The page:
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  1. #1
    Lord Thunderbottom
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    Stuck on the weightloss plateau

    So as with many of you this is my year to start making changes, I started the year at 285lbs

    I started the year with my diet in mind, it took a while to get into habits and watching my intake, calorie counting etc but I lost about 10-12lbs in 4-5 months with diet alone (with massive stress and overtime at work fighting against me)

    I was stuck on a plateau for a few months so I rediscovered my passion for biking, slapped some slicks on my MTB and started riding around the neighborhood, it was rough, I was really out of shape but in about a month I put the knobbies back on and started riding the singletrack near my house, I started losing weight again, another 15lbs over 2-3 months

    now I'm stuck again, it's depressing, I was really sure I would make my goal by year's end, I'm riding at least an hour 3-4 times a week and on most days I'm exhausted so I know I'm putting in the work I've even had a few days where I really pushed myself, I rode the 5 miles to the trail, rode the trail for an hour and then rode back, sadly with family and other obligations a 2 hour ride 3-4 times a week is not really in the cards for me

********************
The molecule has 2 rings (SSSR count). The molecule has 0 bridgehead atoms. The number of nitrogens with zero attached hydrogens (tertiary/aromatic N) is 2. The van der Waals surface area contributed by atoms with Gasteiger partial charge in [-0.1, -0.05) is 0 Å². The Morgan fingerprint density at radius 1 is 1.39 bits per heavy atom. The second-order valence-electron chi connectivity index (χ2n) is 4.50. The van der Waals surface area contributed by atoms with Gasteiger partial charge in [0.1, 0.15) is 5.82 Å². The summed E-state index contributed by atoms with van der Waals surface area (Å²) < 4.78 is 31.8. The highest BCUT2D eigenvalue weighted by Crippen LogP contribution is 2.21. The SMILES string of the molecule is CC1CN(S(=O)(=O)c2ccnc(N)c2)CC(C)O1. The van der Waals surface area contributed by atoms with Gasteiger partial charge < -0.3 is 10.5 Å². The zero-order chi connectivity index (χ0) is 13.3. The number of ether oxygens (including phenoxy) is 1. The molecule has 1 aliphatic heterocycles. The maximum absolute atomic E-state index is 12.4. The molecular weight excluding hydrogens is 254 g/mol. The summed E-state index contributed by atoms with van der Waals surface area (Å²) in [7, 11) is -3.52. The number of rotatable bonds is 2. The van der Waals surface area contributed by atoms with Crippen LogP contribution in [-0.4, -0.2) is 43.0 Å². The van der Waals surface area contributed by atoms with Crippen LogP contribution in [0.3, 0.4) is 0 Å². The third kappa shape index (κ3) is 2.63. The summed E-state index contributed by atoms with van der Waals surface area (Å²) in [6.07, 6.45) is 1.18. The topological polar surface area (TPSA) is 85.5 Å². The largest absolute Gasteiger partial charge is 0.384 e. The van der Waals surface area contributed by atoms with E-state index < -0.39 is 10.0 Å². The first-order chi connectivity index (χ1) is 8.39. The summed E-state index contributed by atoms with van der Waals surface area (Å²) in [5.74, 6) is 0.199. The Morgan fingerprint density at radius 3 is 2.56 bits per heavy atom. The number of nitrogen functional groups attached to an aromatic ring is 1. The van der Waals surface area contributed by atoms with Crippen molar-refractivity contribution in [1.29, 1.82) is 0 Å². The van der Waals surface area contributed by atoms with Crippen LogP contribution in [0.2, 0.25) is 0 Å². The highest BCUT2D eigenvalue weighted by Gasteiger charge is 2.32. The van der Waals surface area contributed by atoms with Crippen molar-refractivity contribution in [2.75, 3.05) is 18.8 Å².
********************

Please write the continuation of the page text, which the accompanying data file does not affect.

I'm meeting or exceeding my calorie goals, I'm using "my fittness pal" as a tracking tool, on days I ride I get an extra 1000 calories or so but I usually don't use them all, I'm usually like 800 calories under my goal on the days I ride and rarely over my goal on days I don't ride

    I don't mean for this to be a winey post or anything like that, I'm just hoping for some inspiration or advice for how to get over this hump, I'm sure you guys have been there too, thanks for listening

  2. #2
    mtbr member
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    Iíve hit a few plateaus they suck for sure. But i try to get more aggressive in diet to get past them. My body seems to be stubborn so I have to be too.

    Everyone is different but works for me is counting calories and getting 45-60 minutes of cardio 6-7 times a week. I think the almost daily cardio whether itís actually biking, spinning, elliptical etc. is key for me. I think it stokes my metabolism.

    Just keep plugging away!